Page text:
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As we go about our lives in the cities and suburbs, it’s easy to forget that vast and inhospitable places still exist on Earth. But even today, many remain, and the Atacama Desert is certainly near the top of that list.
This 41,000-square-mile barren landscape is located in Chile, just west of the Andes mountain range. It’s the driest nonpolar desert on earth, receiving a minuscule 0.6 inches of precipitation per year on average.
Since some parts of the region are so arid that no plant or animal life can survive, it has even been used by scientists to simulate the conditions of Mars. Aside from a few coastal towns and tiny mining settlements, human population in the Atacama is extremely low.
Needless to say, this is an incredibly difficult environment to traverse, but mountain bike athlete Lorraine Blancher and her companion and cameraman Robin Munshaw set out to do just that. Blancher and Munshaw explored the unmapped wild trails on a multi-day bikepacking trip. In partnership with Osprey, the pair documented their trip to create a 13-minute short film titled Beyond Trails: Atacama.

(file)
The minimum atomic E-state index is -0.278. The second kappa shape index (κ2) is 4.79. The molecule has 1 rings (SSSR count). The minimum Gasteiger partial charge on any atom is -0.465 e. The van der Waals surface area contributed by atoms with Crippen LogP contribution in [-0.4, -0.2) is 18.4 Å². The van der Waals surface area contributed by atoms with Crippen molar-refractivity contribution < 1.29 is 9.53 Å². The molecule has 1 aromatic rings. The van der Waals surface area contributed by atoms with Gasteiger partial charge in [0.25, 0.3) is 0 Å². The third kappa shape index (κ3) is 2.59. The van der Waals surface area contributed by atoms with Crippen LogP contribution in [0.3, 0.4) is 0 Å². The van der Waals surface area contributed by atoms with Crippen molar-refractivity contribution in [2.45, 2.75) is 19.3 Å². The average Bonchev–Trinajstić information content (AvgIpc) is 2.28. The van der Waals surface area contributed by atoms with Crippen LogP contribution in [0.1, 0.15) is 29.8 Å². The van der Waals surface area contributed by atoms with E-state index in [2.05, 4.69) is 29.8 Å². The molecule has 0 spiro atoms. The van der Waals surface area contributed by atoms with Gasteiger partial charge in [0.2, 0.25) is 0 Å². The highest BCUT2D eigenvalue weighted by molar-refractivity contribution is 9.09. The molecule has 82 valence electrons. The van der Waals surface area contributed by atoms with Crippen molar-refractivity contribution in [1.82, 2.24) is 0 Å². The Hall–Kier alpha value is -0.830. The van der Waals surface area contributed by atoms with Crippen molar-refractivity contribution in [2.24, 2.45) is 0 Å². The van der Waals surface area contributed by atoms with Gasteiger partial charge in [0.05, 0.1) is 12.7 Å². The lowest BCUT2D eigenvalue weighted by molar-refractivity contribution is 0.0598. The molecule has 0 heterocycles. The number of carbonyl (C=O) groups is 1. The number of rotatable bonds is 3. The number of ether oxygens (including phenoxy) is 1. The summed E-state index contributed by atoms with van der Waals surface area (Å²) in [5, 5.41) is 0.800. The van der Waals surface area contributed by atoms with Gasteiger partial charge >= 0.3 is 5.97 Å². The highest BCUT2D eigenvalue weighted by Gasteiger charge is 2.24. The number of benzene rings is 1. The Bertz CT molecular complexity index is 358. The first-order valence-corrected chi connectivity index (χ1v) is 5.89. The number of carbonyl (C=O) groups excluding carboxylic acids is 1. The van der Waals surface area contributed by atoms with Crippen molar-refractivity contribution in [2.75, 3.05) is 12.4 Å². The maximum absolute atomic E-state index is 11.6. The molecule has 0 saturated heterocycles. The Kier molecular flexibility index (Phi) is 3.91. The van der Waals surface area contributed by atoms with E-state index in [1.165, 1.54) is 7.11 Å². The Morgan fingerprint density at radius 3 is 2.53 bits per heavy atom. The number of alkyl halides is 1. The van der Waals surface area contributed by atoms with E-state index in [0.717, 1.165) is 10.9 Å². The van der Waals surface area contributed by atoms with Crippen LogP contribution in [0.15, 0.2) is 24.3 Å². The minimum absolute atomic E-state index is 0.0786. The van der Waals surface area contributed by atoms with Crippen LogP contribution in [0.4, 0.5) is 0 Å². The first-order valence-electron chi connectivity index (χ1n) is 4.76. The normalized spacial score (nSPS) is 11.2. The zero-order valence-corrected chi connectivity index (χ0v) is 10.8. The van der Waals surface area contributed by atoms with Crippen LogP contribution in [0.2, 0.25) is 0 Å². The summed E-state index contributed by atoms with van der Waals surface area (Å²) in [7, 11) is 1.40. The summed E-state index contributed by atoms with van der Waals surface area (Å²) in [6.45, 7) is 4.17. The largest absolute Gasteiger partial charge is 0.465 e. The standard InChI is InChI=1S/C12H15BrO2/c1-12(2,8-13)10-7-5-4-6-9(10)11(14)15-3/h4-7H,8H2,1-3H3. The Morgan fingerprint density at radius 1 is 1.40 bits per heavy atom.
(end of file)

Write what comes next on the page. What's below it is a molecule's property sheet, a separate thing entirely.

An intense snowstorm at the outset of the trip caused some delays, but the pair eventually made it into Chile, entered the desert, and left their truck behind to bike out into the wilderness. Blancher said of this experience, “Every new trail you travel on or off the beaten path brings uncertainty. Riding bikes in a place like this forces you to pay attention to the terrain, listen closely to suggestions on how to move through it.”
Check out the short film below, or visit Osprey.com for more information on this journey and the gear involved.